Extract from Protected Housing:

‘It really was the most marvellous garden,’ she said. ’Not that I had anything to compare it with.’

He tried to recall it. ‘It smelled so beautiful. No chemicals of course then, and it rained only when you needed it. I remember a tree,’ he said. ‘Because I used to sit in the shade and make up names for things. Then you came along, and you thought of miraculous names. Like Flutterby.’

‘You improved on that one.’ She smiled. Although her skin was so wrinkled these days, she retained a smile to charm the birds out of the trees. They seldom spoke of those days because they seemed not only to belong to a different age but to two different people entirely.

‘Would you like to go back?’

‘Well, we couldn’t, could we? For one thing, we’d never find it.’

Jenny Gaitskell - On the Threshold


My default state is daydreaming, and some days I have to go to work and pretend to be sensible, but I write stories whenever possible. While I’m writing, I can go to places I’ll never see, travel in time, meet impossible strangers and be somebody else for a while. When the stories are published, my hope is that readers will imagine something new too. I blog about daydreaming, my creative brain (who calls herself Gonzo) and the unexpected encounters which inspire me. If that sounds like fun, have a look on jennygaitskell.com, or come and say hello on twitter @jennygaitskell.

When I wrote , I’d woken up into one of those mornings when everything feels impossible, even making stuff up. Under those circumstances, obviously the best thing to do was mess about on the internet, and that’s how I found the theme for this anthology, Everyday Epics. Yup, I thought, each day’s a toughie. My page was blank and my mind was blank, except for a woman stuck behind a door. I asked myself, if she could only make herself take that first step, out into the world, what might she try next?

Extract from On the Threshold:

'On the threshold, Emily told herself: you can become the version of you that’s needed, send another letter, take one more step forward. She took it, and closed her front door quietly behind her, for the sake of neighbours who’d never noticed her. Once again, the street smelled of last night but the sky was pink with possibility. Passing across the square, she recognised, from identical mornings, another early riser. He didn’t see her smile, was too busy examining the inside of his frown. There is always tomorrow, she thought. She was right on time for the park, and ready for the dog walker’s half-hearted salute, which might really be no more than a shaking of the leash. She threw her first ever greeting, but it fell short. The walker didn’t turn to pick it up, didn’t wait to see what might happen next. But a word had been spoken, and that was better than yesterday.'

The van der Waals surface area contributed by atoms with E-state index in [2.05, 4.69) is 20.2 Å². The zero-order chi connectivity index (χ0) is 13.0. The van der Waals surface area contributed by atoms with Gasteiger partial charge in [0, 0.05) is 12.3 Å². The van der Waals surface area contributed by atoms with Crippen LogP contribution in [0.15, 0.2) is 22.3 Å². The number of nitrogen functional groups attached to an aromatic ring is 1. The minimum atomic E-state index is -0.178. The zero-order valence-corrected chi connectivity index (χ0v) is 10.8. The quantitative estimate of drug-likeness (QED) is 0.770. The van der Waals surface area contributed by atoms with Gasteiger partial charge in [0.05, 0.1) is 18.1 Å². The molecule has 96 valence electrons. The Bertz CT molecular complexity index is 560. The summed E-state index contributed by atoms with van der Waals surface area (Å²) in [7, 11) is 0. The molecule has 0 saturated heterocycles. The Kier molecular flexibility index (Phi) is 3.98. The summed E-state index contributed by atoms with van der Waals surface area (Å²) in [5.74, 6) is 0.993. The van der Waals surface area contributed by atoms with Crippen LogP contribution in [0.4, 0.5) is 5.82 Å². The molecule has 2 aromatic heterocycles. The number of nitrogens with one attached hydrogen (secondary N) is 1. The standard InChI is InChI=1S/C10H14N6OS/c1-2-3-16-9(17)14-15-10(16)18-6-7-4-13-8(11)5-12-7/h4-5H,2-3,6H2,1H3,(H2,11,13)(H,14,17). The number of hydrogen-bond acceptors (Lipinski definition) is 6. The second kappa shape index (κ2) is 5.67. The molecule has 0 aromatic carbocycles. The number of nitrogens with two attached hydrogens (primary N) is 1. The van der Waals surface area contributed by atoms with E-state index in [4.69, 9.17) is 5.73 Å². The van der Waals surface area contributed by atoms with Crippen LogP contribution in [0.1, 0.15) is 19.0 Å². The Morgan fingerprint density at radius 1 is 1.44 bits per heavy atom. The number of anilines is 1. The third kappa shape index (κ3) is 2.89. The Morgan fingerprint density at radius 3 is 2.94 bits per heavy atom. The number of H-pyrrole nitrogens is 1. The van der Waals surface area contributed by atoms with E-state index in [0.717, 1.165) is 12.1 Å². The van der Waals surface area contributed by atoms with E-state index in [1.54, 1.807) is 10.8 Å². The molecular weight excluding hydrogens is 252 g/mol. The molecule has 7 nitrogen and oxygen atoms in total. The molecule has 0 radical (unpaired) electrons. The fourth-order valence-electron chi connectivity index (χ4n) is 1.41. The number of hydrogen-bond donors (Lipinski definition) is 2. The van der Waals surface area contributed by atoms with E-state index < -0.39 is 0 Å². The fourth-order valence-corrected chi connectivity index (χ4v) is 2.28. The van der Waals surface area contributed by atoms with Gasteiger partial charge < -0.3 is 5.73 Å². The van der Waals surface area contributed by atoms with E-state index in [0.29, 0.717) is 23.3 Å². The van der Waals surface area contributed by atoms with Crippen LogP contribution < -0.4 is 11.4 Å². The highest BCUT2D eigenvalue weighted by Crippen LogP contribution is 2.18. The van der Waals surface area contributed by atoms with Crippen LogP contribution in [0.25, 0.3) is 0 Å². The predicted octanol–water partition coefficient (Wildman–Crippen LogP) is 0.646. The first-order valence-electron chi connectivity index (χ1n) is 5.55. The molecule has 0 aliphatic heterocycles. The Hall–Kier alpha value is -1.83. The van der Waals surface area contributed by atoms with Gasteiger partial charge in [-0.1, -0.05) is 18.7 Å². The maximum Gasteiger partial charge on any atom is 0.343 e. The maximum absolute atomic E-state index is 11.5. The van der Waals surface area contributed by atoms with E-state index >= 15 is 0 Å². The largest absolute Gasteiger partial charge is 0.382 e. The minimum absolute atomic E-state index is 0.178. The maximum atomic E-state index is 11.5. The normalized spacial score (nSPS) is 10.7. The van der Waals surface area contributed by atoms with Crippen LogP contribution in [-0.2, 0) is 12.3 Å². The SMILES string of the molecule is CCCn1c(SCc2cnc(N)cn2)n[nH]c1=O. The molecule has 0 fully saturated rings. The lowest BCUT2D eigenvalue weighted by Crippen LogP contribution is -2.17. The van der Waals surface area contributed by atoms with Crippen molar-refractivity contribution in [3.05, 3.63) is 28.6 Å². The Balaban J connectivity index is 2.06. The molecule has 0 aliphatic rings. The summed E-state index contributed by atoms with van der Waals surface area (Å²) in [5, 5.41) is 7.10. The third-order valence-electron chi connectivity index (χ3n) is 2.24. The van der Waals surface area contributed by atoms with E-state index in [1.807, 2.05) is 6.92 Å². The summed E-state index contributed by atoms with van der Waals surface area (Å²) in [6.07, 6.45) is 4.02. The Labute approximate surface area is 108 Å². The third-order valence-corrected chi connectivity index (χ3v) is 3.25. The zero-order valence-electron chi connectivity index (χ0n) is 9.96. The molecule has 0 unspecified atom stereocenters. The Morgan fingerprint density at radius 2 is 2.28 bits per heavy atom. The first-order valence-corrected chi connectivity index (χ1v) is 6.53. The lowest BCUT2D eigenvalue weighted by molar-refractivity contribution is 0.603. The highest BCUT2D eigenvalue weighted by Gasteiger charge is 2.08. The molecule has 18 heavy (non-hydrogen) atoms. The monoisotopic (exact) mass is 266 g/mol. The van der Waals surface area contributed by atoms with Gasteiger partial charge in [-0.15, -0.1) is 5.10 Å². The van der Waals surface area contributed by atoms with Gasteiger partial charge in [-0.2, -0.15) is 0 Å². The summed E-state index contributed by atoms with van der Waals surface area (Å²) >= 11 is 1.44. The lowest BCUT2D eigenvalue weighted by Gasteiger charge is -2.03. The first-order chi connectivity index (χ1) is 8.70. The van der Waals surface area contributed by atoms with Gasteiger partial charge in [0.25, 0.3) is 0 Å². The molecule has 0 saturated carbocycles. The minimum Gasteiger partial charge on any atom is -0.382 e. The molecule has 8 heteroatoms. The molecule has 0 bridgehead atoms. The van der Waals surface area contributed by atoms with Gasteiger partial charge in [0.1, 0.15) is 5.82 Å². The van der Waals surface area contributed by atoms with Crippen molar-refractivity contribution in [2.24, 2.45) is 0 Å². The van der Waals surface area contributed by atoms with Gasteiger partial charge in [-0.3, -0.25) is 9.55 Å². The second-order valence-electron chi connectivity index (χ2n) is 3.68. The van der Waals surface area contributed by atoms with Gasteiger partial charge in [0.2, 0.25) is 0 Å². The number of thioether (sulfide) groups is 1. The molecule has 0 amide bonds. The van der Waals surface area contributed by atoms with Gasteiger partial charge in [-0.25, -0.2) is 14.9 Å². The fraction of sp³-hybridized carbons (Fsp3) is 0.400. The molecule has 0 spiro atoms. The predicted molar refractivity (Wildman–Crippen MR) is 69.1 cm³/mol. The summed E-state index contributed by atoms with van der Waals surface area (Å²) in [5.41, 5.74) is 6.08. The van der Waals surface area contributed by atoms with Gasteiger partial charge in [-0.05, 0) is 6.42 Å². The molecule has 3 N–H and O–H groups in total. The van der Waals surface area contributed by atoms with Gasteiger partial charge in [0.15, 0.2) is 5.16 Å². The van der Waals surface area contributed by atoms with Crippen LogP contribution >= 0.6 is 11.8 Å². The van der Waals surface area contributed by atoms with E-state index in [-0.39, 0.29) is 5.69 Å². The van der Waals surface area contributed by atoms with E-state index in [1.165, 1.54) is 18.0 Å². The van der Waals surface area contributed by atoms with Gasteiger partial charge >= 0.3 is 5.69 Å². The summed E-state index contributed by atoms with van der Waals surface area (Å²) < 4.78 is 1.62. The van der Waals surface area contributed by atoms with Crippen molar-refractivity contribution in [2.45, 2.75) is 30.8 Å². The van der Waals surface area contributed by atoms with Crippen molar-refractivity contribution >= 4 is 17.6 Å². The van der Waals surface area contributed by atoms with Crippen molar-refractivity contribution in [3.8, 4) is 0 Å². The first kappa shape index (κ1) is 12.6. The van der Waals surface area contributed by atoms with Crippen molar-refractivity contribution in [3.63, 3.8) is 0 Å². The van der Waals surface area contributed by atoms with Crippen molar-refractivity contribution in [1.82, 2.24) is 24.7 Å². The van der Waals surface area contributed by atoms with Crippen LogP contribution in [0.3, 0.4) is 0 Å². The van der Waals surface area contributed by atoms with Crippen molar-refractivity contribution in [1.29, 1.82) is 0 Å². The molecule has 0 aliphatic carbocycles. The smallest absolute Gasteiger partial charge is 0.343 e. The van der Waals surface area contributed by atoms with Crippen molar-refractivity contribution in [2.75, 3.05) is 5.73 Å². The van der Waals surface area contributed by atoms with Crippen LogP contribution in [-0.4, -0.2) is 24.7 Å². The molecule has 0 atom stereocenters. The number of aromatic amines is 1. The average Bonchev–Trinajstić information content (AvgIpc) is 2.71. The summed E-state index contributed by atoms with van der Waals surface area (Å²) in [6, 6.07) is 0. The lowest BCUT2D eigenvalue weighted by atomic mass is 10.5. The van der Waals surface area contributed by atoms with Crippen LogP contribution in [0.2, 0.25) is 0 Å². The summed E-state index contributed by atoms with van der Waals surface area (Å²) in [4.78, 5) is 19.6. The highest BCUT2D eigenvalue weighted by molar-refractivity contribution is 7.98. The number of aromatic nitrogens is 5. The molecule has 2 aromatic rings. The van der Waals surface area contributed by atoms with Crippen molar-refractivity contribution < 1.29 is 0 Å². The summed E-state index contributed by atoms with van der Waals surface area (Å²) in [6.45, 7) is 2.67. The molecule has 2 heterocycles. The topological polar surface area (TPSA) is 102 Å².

Saba Sams - Nice Light


Saba Sams just graduated from the University of Manchester with a first class degree in English Literature with Creative Writing. She has now moved back to Brighton, where she was raised. Nice Light is her second short story to be published. The first, What Do You Know About Love?, can be read online at Forge Literary Magazine. A few of Saba’s poems have also appeared in places such as Ink, Sweat and Tears, and Cluny MCR.

Nice Light was written in Manchester, on an evening spent missing those hot Brighton summers, when drunks stumble up the Old Steine, and teenagers crowd the cycle paths on the seafront. It’s a story about right now, about living in the present tense, told by a protagonist who can do nothing but cross each bridge as she gets to it. But this story is also about those tiny moments of self-reflection, those glimmers of memory, recognition, or random kindnesses that remind us who we are, or where we’re going. It’s about that time of day when the clouds split to let a little sun through, and a few minutes of nice light remind us that the ordinary can hold something extraordinary.

Extract from Nice Light: